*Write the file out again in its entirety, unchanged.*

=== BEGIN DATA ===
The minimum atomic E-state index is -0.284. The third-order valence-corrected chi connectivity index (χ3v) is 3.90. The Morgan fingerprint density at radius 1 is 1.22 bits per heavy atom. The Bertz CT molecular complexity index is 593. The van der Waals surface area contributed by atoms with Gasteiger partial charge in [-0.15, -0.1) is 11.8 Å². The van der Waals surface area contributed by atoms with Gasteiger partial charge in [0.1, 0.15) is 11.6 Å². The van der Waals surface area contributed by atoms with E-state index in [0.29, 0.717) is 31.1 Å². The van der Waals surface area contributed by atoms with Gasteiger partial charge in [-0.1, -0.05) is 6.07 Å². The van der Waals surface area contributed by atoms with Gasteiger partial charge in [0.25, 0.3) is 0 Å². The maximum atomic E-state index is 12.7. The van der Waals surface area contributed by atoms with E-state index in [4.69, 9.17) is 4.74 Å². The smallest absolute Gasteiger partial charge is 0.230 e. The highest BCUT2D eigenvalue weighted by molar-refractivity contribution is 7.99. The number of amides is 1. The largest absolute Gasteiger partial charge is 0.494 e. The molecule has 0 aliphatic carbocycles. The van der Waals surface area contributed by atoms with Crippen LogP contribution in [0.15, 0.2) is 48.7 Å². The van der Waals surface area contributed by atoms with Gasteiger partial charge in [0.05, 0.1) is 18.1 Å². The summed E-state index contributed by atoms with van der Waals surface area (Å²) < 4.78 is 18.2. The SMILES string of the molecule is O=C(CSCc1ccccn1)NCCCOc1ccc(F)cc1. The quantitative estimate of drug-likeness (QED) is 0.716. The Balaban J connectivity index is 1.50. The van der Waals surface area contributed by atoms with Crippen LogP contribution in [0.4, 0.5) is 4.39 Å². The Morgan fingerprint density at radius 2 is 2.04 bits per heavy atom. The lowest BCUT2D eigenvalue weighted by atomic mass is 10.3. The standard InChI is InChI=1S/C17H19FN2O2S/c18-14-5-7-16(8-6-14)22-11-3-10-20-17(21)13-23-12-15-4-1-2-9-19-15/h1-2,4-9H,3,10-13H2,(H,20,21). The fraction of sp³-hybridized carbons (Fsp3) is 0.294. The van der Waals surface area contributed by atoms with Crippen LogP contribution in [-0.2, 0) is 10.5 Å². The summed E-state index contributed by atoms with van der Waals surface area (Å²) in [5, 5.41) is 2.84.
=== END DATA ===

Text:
The minimum atomic E-state index is -0.284. The third-order valence-corrected chi connectivity index (χ3v) is 3.90. The Morgan fingerprint density at radius 1 is 1.22 bits per heavy atom. The Bertz CT molecular complexity index is 593. The van der Waals surface area contributed by atoms with Gasteiger partial charge in [-0.15, -0.1) is 11.8 Å². The van der Waals surface area contributed by atoms with Gasteiger partial charge in [0.1, 0.15) is 11.6 Å². The van der Waals surface area contributed by atoms with E-state index in [0.29, 0.717) is 31.1 Å². The van der Waals surface area contributed by atoms with Gasteiger partial charge in [-0.1, -0.05) is 6.07 Å². The van der Waals surface area contributed by atoms with Gasteiger partial charge in [0.25, 0.3) is 0 Å². The maximum atomic E-state index is 12.7. The van der Waals surface area contributed by atoms with E-state index in [4.69, 9.17) is 4.74 Å². The smallest absolute Gasteiger partial charge is 0.230 e. The highest BCUT2D eigenvalue weighted by molar-refractivity contribution is 7.99. The number of amides is 1. The largest absolute Gasteiger partial charge is 0.494 e. The molecule has 0 aliphatic carbocycles. The van der Waals surface area contributed by atoms with Crippen LogP contribution in [0.15, 0.2) is 48.7 Å². The van der Waals surface area contributed by atoms with Gasteiger partial charge in [0.05, 0.1) is 18.1 Å². The summed E-state index contributed by atoms with van der Waals surface area (Å²) < 4.78 is 18.2. The SMILES string of the molecule is O=C(CSCc1ccccn1)NCCCOc1ccc(F)cc1. The quantitative estimate of drug-likeness (QED) is 0.716. The Balaban J connectivity index is 1.50. The van der Waals surface area contributed by atoms with Crippen LogP contribution in [0.4, 0.5) is 4.39 Å². The Morgan fingerprint density at radius 2 is 2.04 bits per heavy atom. The lowest BCUT2D eigenvalue weighted by atomic mass is 10.3. The standard InChI is InChI=1S/C17H19FN2O2S/c18-14-5-7-16(8-6-14)22-11-3-10-20-17(21)13-23-12-15-4-1-2-9-19-15/h1-2,4-9H,3,10-13H2,(H,20,21). The fraction of sp³-hybridized carbons (Fsp3) is 0.294. The van der Waals surface area contributed by atoms with Crippen LogP contribution in [-0.2, 0) is 10.5 Å². The summed E-state index contributed by atoms with van der Waals surface area (Å²) in [5, 5.41) is 2.84.